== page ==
Endangered coastal plant reintroduced to South Wales conservation area

Shore Dock being planted in wet ground by a person wearing gloves

A collaborative project led by Natural Resources Wales (NRW) has reintroduced dozens of rare Shore Dock plants in the Southerndown Coast Site of Special Scientific Interest (SSSI) along the Glamorgan Heritage Coast.

Shore Dock is a globally threatened plant and has recently become extinct from the Dunraven Bay Special Area of Conservation (SAC), which is located within the wider Southerndown Coast SSSI.

Within Wales, it is currently only found in coastal areas on Anglesey and in Pembrokeshire, although Pembrokeshire’s Shore Dock population was reduced following storms in 2013 and 2014. In the rest of the UK, it is mostly found in Devon and Cornwall.

Shore Dock was first discovered in Dunraven Bay in 1934 and continued to be recorded there until 1958. It was rediscovered in 1996 with Dunraven Bay SAC designated with Shore Dock as a key species in 2004.

Since then, Shore Dock has disappeared from the Dunraven Bay SAC due to erosion and rock falls which has been exacerbated in recent years due to more frequent and more extreme storm events linked to climate change, and was last seen by NRW officers in 2018.

Although there has been discussion of bolstering the population in the past, this project to look at the feasibility of reintroducing Shore Dock began in 2021.

Suitable sites were selected, and 60 plug plants were grown by the National Botanic Garden of Wales from seeds collected from plants from Dunraven a few years ago.

On 3 April, Dr Kevin McGinn, Curator of Seed Bank and Herbarium and Ellyn Baker from National Botanic Garden of Wales, Louise Bebb from Glamorgan Heritage Coast joined conservation specialists, Julian Woodman, Ryan Paddock, Alexis Alders and Libby Brooks from NRW and set out on foot along the coast path to the selected sites and carefully planted the plug plants.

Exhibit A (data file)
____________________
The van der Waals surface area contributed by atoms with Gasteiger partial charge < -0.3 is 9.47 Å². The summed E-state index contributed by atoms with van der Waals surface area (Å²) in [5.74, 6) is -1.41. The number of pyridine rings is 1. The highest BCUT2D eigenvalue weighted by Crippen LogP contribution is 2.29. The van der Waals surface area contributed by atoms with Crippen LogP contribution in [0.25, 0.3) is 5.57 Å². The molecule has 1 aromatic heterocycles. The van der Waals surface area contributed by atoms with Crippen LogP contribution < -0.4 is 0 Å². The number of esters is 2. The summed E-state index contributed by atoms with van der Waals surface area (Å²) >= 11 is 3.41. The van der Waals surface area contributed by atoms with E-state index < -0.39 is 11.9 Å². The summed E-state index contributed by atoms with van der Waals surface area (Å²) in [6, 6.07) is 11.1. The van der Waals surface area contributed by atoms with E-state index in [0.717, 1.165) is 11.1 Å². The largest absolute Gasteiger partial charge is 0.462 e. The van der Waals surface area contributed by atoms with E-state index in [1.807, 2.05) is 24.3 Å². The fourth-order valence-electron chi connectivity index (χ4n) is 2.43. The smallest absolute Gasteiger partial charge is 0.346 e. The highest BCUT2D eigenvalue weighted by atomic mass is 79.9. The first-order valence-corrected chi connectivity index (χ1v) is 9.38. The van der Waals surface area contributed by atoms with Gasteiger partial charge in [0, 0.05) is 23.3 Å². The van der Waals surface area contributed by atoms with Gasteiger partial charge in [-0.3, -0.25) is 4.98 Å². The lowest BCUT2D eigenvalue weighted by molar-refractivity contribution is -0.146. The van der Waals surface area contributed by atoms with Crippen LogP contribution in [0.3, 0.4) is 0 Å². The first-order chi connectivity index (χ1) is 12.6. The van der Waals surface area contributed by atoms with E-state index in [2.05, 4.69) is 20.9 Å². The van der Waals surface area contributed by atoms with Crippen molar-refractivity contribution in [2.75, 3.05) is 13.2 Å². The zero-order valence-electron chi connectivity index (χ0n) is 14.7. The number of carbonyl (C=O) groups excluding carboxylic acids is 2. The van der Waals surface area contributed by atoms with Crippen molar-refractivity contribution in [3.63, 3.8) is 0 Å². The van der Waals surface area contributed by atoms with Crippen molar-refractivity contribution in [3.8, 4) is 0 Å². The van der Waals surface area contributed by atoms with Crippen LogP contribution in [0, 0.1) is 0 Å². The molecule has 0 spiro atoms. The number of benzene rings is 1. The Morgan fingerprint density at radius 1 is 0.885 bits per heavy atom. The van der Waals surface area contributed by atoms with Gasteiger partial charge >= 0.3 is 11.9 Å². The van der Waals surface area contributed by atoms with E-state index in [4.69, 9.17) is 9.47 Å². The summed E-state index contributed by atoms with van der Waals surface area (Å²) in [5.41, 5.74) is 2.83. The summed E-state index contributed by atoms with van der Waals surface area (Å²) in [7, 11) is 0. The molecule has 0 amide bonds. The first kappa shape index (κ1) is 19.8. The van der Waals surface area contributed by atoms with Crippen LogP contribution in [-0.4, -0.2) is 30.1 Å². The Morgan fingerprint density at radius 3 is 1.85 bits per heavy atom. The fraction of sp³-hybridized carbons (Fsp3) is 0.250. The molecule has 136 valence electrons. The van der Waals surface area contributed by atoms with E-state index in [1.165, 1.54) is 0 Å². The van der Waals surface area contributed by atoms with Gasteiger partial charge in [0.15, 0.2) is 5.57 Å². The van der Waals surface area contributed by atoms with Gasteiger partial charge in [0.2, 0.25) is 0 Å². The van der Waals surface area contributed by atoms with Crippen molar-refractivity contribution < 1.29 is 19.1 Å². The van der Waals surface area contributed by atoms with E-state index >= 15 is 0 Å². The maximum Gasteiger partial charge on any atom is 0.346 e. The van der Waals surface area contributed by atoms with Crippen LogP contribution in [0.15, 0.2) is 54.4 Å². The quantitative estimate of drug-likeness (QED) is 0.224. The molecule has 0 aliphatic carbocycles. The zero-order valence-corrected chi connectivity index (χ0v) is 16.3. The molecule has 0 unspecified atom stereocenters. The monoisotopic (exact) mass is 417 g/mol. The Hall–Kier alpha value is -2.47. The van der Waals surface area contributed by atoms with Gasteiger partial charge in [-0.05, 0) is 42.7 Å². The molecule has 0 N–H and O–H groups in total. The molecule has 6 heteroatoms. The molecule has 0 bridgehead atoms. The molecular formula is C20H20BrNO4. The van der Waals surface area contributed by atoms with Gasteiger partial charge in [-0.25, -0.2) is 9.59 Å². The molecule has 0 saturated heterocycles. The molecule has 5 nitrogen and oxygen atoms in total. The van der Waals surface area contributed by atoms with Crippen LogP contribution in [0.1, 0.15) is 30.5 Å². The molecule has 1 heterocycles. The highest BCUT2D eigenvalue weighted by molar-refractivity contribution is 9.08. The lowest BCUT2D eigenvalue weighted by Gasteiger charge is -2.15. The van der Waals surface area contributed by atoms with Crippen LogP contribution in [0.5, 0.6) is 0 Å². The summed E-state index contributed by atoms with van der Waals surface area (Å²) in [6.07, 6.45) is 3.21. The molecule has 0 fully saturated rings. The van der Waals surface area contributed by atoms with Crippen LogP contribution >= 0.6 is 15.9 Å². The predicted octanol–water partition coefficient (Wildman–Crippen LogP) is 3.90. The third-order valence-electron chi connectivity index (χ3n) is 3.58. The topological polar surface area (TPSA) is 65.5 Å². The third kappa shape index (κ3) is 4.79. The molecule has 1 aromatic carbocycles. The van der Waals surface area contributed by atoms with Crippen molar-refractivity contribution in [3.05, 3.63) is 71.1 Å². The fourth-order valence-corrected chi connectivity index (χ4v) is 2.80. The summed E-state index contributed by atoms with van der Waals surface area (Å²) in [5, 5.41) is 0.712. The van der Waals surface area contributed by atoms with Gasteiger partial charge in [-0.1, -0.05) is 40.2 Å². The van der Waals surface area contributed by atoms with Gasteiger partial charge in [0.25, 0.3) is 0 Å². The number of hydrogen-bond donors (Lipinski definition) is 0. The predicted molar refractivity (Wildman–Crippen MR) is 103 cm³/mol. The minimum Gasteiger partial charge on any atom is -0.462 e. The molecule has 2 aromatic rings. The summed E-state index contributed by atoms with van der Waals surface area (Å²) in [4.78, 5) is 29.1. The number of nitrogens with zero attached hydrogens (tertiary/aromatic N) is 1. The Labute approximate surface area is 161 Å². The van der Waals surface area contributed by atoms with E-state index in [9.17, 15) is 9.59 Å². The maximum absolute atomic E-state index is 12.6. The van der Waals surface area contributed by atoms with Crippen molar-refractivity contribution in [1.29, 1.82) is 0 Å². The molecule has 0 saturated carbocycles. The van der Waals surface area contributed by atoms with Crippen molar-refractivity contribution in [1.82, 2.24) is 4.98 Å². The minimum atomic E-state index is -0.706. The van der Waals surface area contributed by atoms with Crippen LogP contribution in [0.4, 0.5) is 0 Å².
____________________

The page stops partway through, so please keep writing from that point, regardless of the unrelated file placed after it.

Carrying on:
Ryan Paddock, Conservation Officer for NRW and project lead, said:

“These protected conservation areas are the most important sites for Wales’ natural heritage and play a major part in our work to ensure nature’s recovery.
“We have a responsibility to conserve the favourable status of these designated habitats and species. Monitoring and reintroduction of species, where appropriate, is vital to achieve this.
“Fortunately, the seed from the Shore Dock plants in Dunraven Bay were collected and banked before it disappeared. These were then used by the National Botanic Garden of Wales to grow new plants and to bolster the seed in storage.
“The Dunraven Bay population will be an important seed-source for recolonisation of Bristol Channel dunes and beachheads.
“We’ve recorded the exact locations of each plant using GPS devices to allow us to monitor them.
“We hope to see these plants growing and establishing within these sites over the next few years and to spread to other areas within the conservation area without further intervention.”

Reintroduction into protected areas requires careful planning before planting.

The feasibility study to determine if reintroduction would be possible was led by Dr Phil Wilson, an expert on species conservation in the UK.

He surveyed the length of the Southerndown Coast SSSI for suitable locations and found 11 sites that had some of the correct criteria, such as being flushed, stable ground, vegetation that would not out-compete the Shore Dock, and access to the site.

Of those 11 sites, two met all the requirements and were chosen for the reintroduction.

The project is funded by Welsh Government’s Nature Networks fund - a three-year programme which aims to address the nature emergency in Wales through increasing biodiversity, improving the condition of protected sites and enhancing the resilience and connectivity of habitats and species.